The Montreal Faith and Order Conference, which gathered five hundred participants from fifty countries July 12–26, faced the World Council of Churches with the thorny question of whether to widen or relax the role of theology in its quest for church unity. In the first world theological study conference of its kind on the North American continent, the 270 delegates from 138 Protestant, Eastern Orthodox, and Anglican churches sensed from the outset that doctrinal issues may be cresting toward “a moment of truth” in the ecumenical movement. They hoped before the final days of their dialogue to clarify the ecumenical role of faith and order concerns.
Not a few ecclesiastical leaders saw Montreal as essentially “a holding operation” by delegates trapped between conference fever pressures to “say something manifesting unity” and the theological urge to probe doctrinal debate in depth. Dr. Franklin Clark Fry, chairman of WCC’s Central Committee, characterized the conference as “transitional” and stayed for two days. Anglican Bishop Oliver Tomkins of Bristol, England, later elected conference chairman, reminded the opening press conference that the World Council has been “trying to elucidate the causes of church disunity for twenty years.” The Montreal conference, he added, was “simply an incident in a long continuing process.… Faith and order is not the only nor even the chief effort in the ecumenical field.”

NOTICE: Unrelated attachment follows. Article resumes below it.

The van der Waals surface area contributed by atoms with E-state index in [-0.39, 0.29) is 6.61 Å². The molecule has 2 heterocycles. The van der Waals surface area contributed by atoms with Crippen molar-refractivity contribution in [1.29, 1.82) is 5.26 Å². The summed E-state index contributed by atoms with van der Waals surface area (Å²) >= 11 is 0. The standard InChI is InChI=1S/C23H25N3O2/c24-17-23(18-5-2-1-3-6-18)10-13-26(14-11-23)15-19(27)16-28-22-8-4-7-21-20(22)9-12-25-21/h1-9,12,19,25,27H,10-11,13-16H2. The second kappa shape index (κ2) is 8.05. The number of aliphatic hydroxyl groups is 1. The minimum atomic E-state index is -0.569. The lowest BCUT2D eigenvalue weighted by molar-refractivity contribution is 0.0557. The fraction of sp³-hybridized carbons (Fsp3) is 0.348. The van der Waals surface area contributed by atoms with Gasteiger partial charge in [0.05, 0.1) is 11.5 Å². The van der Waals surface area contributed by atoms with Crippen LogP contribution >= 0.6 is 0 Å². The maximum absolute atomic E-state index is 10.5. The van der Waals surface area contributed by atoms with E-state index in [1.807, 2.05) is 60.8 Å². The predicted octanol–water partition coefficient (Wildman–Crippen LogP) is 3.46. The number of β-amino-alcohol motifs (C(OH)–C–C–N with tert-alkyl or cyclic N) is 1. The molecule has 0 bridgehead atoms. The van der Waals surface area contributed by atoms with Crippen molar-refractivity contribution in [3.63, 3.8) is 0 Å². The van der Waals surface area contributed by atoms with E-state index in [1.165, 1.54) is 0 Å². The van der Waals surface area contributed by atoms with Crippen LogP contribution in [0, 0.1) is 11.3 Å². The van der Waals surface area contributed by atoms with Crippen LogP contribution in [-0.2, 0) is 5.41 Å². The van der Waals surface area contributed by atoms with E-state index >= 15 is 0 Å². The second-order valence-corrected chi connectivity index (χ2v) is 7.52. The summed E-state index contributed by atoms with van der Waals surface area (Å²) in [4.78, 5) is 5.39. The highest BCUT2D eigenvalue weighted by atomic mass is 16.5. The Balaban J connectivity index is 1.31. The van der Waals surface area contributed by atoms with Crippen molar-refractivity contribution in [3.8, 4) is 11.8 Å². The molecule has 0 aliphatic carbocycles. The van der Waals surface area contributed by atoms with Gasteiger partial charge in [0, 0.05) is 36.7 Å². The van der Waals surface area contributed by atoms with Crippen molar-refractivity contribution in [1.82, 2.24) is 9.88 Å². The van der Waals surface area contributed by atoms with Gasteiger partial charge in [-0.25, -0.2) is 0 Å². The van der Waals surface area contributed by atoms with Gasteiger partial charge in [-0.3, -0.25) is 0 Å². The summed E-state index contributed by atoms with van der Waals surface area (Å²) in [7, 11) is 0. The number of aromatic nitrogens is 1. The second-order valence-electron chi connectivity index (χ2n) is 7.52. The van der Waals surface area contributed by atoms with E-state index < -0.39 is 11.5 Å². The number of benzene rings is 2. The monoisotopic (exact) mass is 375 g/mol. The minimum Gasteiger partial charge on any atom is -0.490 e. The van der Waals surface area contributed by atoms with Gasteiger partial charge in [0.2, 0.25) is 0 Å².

Delegates and sixteen observers from nine churches outside the World Council assessed reports summarizing the ten-year effort of four theological study commissions named at Lund in 1952 to explore Christ and the Church, Tradition and Traditions, Worship, and Institutionalism.
Most theological world giants were notably absent. ...1
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